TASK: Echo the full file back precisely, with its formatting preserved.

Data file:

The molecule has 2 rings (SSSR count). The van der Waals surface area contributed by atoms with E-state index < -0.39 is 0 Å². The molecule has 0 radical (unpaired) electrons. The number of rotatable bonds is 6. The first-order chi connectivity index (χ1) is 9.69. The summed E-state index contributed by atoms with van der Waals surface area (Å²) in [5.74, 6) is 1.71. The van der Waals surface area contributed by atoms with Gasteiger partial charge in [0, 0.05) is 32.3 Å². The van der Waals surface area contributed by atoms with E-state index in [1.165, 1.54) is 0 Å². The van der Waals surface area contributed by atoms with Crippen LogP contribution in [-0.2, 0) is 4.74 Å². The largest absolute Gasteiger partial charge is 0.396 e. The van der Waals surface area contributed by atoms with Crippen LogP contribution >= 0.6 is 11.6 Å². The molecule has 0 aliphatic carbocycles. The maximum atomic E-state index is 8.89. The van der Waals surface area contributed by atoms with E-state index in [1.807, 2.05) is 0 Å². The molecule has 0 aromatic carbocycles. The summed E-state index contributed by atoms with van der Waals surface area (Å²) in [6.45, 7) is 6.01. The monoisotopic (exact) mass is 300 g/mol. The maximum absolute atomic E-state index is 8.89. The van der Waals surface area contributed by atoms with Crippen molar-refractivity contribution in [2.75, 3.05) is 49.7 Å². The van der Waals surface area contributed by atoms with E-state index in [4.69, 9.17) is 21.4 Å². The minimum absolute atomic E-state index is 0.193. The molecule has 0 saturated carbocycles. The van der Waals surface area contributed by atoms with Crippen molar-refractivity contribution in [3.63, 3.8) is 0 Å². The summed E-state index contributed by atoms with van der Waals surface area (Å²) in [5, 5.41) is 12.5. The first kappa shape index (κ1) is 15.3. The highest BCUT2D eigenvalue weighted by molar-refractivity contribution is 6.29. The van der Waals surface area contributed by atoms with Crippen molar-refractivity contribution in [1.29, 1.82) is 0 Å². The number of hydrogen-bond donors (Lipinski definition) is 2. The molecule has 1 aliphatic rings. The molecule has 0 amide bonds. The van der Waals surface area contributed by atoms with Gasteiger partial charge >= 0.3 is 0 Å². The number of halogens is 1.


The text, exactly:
The molecule has 2 rings (SSSR count). The van der Waals surface area contributed by atoms with E-state index < -0.39 is 0 Å². The molecule has 0 radical (unpaired) electrons. The number of rotatable bonds is 6. The first-order chi connectivity index (χ1) is 9.69. The summed E-state index contributed by atoms with van der Waals surface area (Å²) in [5.74, 6) is 1.71. The van der Waals surface area contributed by atoms with Gasteiger partial charge in [0, 0.05) is 32.3 Å². The van der Waals surface area contributed by atoms with E-state index in [1.165, 1.54) is 0 Å². The van der Waals surface area contributed by atoms with Crippen LogP contribution in [-0.2, 0) is 4.74 Å². The largest absolute Gasteiger partial charge is 0.396 e. The van der Waals surface area contributed by atoms with Crippen LogP contribution >= 0.6 is 11.6 Å². The molecule has 0 aliphatic carbocycles. The maximum atomic E-state index is 8.89. The van der Waals surface area contributed by atoms with E-state index in [1.807, 2.05) is 0 Å². The molecule has 0 aromatic carbocycles. The summed E-state index contributed by atoms with van der Waals surface area (Å²) in [6.45, 7) is 6.01. The monoisotopic (exact) mass is 300 g/mol. The maximum absolute atomic E-state index is 8.89. The van der Waals surface area contributed by atoms with Crippen molar-refractivity contribution in [2.75, 3.05) is 49.7 Å². The van der Waals surface area contributed by atoms with E-state index in [4.69, 9.17) is 21.4 Å². The minimum absolute atomic E-state index is 0.193. The molecule has 0 saturated carbocycles. The van der Waals surface area contributed by atoms with Crippen molar-refractivity contribution in [3.63, 3.8) is 0 Å². The summed E-state index contributed by atoms with van der Waals surface area (Å²) in [5, 5.41) is 12.5. The first kappa shape index (κ1) is 15.3. The highest BCUT2D eigenvalue weighted by molar-refractivity contribution is 6.29. The van der Waals surface area contributed by atoms with Crippen molar-refractivity contribution in [1.29, 1.82) is 0 Å². The number of hydrogen-bond donors (Lipinski definition) is 2. The molecule has 1 aliphatic rings. The molecule has 0 amide bonds. The van der Waals surface area contributed by atoms with Gasteiger partial charge >= 0.3 is 0 Å². The number of halogens is 1.